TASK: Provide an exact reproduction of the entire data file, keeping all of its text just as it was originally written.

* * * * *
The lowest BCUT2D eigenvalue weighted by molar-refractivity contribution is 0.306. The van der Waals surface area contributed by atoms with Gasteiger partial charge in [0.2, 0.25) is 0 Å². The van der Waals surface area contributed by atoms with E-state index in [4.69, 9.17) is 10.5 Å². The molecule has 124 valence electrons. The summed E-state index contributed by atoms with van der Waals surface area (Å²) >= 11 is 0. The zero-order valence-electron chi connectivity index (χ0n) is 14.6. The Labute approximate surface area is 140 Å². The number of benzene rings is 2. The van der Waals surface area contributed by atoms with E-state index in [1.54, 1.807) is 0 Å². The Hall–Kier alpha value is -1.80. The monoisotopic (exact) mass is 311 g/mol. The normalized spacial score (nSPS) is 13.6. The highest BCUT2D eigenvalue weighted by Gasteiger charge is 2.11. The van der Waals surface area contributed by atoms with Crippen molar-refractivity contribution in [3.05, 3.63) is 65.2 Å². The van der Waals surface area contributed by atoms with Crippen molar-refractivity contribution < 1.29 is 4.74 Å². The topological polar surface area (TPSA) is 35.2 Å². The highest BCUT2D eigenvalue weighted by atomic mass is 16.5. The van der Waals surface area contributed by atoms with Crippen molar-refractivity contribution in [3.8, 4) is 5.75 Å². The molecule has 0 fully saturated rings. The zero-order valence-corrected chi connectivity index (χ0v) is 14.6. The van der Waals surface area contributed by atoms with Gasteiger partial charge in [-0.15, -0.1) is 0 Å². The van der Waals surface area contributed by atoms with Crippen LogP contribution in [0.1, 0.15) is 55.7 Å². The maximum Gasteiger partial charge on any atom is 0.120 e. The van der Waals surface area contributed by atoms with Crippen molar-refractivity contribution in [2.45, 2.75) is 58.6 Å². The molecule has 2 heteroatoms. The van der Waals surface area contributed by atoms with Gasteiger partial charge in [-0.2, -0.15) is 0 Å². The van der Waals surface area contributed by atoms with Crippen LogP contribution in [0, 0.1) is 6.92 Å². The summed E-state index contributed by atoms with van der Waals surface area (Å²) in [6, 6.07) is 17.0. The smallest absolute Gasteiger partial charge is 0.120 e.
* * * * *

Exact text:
The lowest BCUT2D eigenvalue weighted by molar-refractivity contribution is 0.306. The van der Waals surface area contributed by atoms with Gasteiger partial charge in [0.2, 0.25) is 0 Å². The van der Waals surface area contributed by atoms with E-state index in [4.69, 9.17) is 10.5 Å². The molecule has 124 valence electrons. The summed E-state index contributed by atoms with van der Waals surface area (Å²) >= 11 is 0. The zero-order valence-electron chi connectivity index (χ0n) is 14.6. The Labute approximate surface area is 140 Å². The number of benzene rings is 2. The van der Waals surface area contributed by atoms with E-state index in [1.54, 1.807) is 0 Å². The Hall–Kier alpha value is -1.80. The monoisotopic (exact) mass is 311 g/mol. The normalized spacial score (nSPS) is 13.6. The highest BCUT2D eigenvalue weighted by Gasteiger charge is 2.11. The van der Waals surface area contributed by atoms with Crippen molar-refractivity contribution in [3.05, 3.63) is 65.2 Å². The van der Waals surface area contributed by atoms with Crippen molar-refractivity contribution < 1.29 is 4.74 Å². The topological polar surface area (TPSA) is 35.2 Å². The highest BCUT2D eigenvalue weighted by atomic mass is 16.5. The van der Waals surface area contributed by atoms with Crippen molar-refractivity contribution in [3.8, 4) is 5.75 Å². The molecule has 0 fully saturated rings. The zero-order valence-corrected chi connectivity index (χ0v) is 14.6. The van der Waals surface area contributed by atoms with Gasteiger partial charge in [-0.15, -0.1) is 0 Å². The van der Waals surface area contributed by atoms with Crippen LogP contribution in [0.1, 0.15) is 55.7 Å². The maximum Gasteiger partial charge on any atom is 0.120 e. The van der Waals surface area contributed by atoms with Crippen molar-refractivity contribution in [2.45, 2.75) is 58.6 Å². The molecule has 2 heteroatoms. The van der Waals surface area contributed by atoms with Gasteiger partial charge in [-0.2, -0.15) is 0 Å². The van der Waals surface area contributed by atoms with Crippen LogP contribution in [0, 0.1) is 6.92 Å². The summed E-state index contributed by atoms with van der Waals surface area (Å²) in [6, 6.07) is 17.0. The smallest absolute Gasteiger partial charge is 0.120 e.